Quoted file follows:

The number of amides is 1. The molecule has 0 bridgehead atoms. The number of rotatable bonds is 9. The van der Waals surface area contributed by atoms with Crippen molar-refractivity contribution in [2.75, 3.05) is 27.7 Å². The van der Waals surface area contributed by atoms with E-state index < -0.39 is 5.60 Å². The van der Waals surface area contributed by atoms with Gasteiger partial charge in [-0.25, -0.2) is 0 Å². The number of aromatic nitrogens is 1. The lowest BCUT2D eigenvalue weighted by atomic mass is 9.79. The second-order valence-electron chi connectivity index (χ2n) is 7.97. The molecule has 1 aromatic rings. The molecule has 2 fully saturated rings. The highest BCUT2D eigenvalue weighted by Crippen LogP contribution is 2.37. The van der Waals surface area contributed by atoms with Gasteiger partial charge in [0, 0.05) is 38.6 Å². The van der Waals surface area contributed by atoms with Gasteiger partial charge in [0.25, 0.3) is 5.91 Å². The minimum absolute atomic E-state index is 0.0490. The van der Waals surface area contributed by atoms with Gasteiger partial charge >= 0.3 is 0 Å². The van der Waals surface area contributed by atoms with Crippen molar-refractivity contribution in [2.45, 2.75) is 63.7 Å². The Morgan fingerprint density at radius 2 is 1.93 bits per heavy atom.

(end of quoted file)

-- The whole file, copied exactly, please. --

The number of amides is 1. The molecule has 0 bridgehead atoms. The number of rotatable bonds is 9. The van der Waals surface area contributed by atoms with Crippen molar-refractivity contribution in [2.75, 3.05) is 27.7 Å². The van der Waals surface area contributed by atoms with E-state index < -0.39 is 5.60 Å². The van der Waals surface area contributed by atoms with Gasteiger partial charge in [-0.25, -0.2) is 0 Å². The number of aromatic nitrogens is 1. The lowest BCUT2D eigenvalue weighted by atomic mass is 9.79. The second-order valence-electron chi connectivity index (χ2n) is 7.97. The molecule has 1 aromatic rings. The molecule has 2 fully saturated rings. The highest BCUT2D eigenvalue weighted by Crippen LogP contribution is 2.37. The van der Waals surface area contributed by atoms with Gasteiger partial charge in [0, 0.05) is 38.6 Å². The van der Waals surface area contributed by atoms with Gasteiger partial charge in [0.25, 0.3) is 5.91 Å². The minimum absolute atomic E-state index is 0.0490. The van der Waals surface area contributed by atoms with Gasteiger partial charge >= 0.3 is 0 Å². The van der Waals surface area contributed by atoms with Crippen molar-refractivity contribution in [2.45, 2.75) is 63.7 Å². The Morgan fingerprint density at radius 2 is 1.93 bits per heavy atom.